“In the healthcare industry, we are admittedly a little shy when it comes to bleeding edge technologies. We want the kinks to be ironed out before we introduce them into a process that, at the end of the day, impacts patients. But proven and industry-tested technologies like mobile, RFID and bar code are very much mainstream, and now it’s about integrating them meaningfully. To me, that means laying the groundwork for process-oriented automation that lets different stakeholders focus on what their primary objectives are, whether that’s operations, clinical, financial or otherwise.”
Cory Turner, Tecsys Inc.
Jason Rosemurgy, Terso Solutions
David Gillan, Vizient
“Wearable technology, including wrist-worn computers, finger-worn scanners and voice-directed wearables are widely used throughout the healthcare supply chain. More recently, we’re seeing companies combine wearable technology with autonomous mobile robots (AMRs), which are a type of ‘cobot’ designed to improve productivity and order response time. Wearable technology optimizes the interactions between the pickers and material handlers. By integrating AMRs into the workflows, companies can remove non-value-added travel time from the process. The effect is to improve response time, increase throughput and to reduce the overall physical effort required from the pickers. This helps reduce fatigue and improve job satisfaction for the workers.”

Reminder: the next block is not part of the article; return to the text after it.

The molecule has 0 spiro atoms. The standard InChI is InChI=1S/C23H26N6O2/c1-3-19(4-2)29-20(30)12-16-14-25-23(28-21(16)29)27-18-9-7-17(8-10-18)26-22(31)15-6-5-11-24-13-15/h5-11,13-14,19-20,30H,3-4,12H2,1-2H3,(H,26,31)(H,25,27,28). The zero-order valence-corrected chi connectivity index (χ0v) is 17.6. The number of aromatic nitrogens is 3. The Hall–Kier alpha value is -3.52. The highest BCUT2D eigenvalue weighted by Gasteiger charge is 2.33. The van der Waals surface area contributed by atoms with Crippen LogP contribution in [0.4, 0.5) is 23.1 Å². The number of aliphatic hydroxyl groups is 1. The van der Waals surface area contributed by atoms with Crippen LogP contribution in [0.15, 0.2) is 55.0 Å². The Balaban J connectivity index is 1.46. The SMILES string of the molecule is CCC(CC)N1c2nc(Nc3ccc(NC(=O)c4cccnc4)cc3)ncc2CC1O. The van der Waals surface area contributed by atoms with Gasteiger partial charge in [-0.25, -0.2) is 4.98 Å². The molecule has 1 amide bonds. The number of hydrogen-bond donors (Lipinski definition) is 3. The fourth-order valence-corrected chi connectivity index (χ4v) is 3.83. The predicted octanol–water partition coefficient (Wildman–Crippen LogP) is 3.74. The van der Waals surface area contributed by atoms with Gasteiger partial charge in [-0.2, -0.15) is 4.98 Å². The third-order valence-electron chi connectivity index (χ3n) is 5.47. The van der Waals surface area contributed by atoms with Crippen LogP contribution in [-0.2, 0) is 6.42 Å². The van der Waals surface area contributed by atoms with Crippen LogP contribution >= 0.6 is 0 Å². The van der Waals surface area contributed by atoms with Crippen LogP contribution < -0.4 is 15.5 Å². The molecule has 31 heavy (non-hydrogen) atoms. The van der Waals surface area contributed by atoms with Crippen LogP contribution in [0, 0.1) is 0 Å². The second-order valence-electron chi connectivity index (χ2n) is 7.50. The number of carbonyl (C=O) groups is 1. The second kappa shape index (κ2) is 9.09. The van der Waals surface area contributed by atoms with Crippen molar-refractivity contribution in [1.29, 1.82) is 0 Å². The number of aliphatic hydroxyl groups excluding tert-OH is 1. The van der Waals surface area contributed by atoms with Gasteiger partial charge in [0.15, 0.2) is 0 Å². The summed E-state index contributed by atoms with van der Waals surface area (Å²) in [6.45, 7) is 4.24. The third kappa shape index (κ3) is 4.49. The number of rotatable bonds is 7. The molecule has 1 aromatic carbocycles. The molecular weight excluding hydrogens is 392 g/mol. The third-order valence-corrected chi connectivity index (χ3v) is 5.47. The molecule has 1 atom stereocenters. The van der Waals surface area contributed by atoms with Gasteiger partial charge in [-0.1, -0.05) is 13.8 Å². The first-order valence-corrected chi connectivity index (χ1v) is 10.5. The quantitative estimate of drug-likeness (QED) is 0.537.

Mark Wheeler, Zebra Technologies
Peter Saviola, Medline
“We were well positioned – even before the pandemic – to provide our customers with this level of global quality control and are proud to continue that dedication as we have shifted our operations and strategic sourcing efforts to support a more diverse product/supplier portfolio.
“We have a strong supplier on-boarding process in place, vetting many of our overseas suppliers and products that are a part of our McKesson brands portfolio, including routine, rigorous on-site inspections of several manufacturer sources. Our Top 200 manufacturers are also held accountable with a monthly scorecard that measures their performance on inventory, electronic data interchange (EDI), contract administration, trade payables and other master data categories.
“Our goal is to provide our customers with high-quality products from socially responsible suppliers. Due to our strong due diligence and vetting processes, we’ve maintained our quality control commitment to our customers and their patients.”
Greg Colizzi, McKesson Medical-Surgical
“Volatile market dynamics and poor demand visibility make it increasingly difficult for organizations to sense and respond to changing customer needs. Collaborative planning, forecasting and replenishment (CPFR) provides a framework for improved demand visibility and responsiveness.